- United States capacity additions over the next several decades will lag historical levels, and record amounts of the new generation will be renewable power, according to new projections from the U.S. Energy Information Administration.
- Capacity additions through 2017 will average about 17 GW annually, with about half of that being non-hydro renewable power.
- From 2018 to 2024 EIA estimates capacity additions will average less than 4 GW annually, significantly below the 26 GW added annually between 2000 and 2013.
The United States continues to add more generating capacity than it retires, but the rate of additions is slowing dramatically according to the EIA's Annual Energy Outlook 2015 reference case. Though noting the reference case does not include the impact of the proposed Clean Power Plan, EIA said total generating capacity in the U.S. will rise from 1,065 GW in 2013 to 1,261 GW in 2040.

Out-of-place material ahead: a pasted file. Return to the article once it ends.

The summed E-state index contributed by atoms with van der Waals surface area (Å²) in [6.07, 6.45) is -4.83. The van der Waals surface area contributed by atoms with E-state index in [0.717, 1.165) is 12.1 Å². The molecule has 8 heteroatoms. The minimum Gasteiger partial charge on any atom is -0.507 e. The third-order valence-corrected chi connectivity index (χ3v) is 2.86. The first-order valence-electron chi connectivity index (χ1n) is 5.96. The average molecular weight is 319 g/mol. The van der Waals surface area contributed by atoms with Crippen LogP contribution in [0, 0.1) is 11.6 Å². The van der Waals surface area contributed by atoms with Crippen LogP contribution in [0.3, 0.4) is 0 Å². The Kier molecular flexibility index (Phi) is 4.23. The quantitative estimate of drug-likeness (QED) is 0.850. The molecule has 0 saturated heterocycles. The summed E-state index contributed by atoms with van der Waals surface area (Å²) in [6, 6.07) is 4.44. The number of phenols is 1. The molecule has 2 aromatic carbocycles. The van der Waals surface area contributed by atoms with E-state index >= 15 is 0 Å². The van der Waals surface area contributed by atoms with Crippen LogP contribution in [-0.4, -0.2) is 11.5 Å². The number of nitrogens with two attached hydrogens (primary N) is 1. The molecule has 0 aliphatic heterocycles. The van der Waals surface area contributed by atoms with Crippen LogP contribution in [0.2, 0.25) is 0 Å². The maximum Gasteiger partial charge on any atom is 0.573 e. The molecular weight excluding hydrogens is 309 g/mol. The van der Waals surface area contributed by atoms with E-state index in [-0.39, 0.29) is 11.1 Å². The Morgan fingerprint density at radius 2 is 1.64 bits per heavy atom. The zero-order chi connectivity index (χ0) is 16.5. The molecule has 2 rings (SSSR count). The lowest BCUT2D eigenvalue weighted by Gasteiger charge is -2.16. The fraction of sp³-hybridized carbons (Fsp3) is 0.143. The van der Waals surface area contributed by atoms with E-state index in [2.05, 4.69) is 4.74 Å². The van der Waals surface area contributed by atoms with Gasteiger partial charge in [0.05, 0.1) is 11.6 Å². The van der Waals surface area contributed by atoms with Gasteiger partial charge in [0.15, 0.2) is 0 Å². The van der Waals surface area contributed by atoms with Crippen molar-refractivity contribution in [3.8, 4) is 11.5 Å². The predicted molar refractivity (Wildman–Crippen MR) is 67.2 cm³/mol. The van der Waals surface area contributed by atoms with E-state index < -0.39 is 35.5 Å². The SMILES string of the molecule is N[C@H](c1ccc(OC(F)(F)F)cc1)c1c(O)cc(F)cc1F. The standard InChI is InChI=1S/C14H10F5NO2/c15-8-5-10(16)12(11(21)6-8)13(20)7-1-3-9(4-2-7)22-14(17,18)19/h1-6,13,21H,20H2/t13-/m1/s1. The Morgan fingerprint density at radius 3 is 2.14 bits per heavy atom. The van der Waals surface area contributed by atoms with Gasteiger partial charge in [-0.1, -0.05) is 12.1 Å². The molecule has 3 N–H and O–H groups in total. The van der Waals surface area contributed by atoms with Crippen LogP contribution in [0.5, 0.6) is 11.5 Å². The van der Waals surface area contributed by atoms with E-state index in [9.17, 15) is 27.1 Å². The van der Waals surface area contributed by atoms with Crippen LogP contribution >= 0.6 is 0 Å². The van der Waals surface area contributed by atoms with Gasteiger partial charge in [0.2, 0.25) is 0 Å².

"The amount of capacity added is more than three times the amount that is expected to retire, with 287 GW added and 90 GW retired," EIA said.
Capacity additions through 2017 are already under construction for the most part, and will be about half renewable power thanks to federal tax incentives and renewable standards, EIA said. Additions from 2018 to 2024 decline, as earlier additions will likely be sufficient to meet demand growth. From 2025 to 2040, EIA estimated average annual capacity additions will be primarily gas-fired and renewable technologies, and will average 12 GW per year.
EIA said gas-fired generation accounts for almost 60% of additions through 2040, with renewables making up most of the remainder. Nuclear generation will make up about 3% of the remaining capacity additions.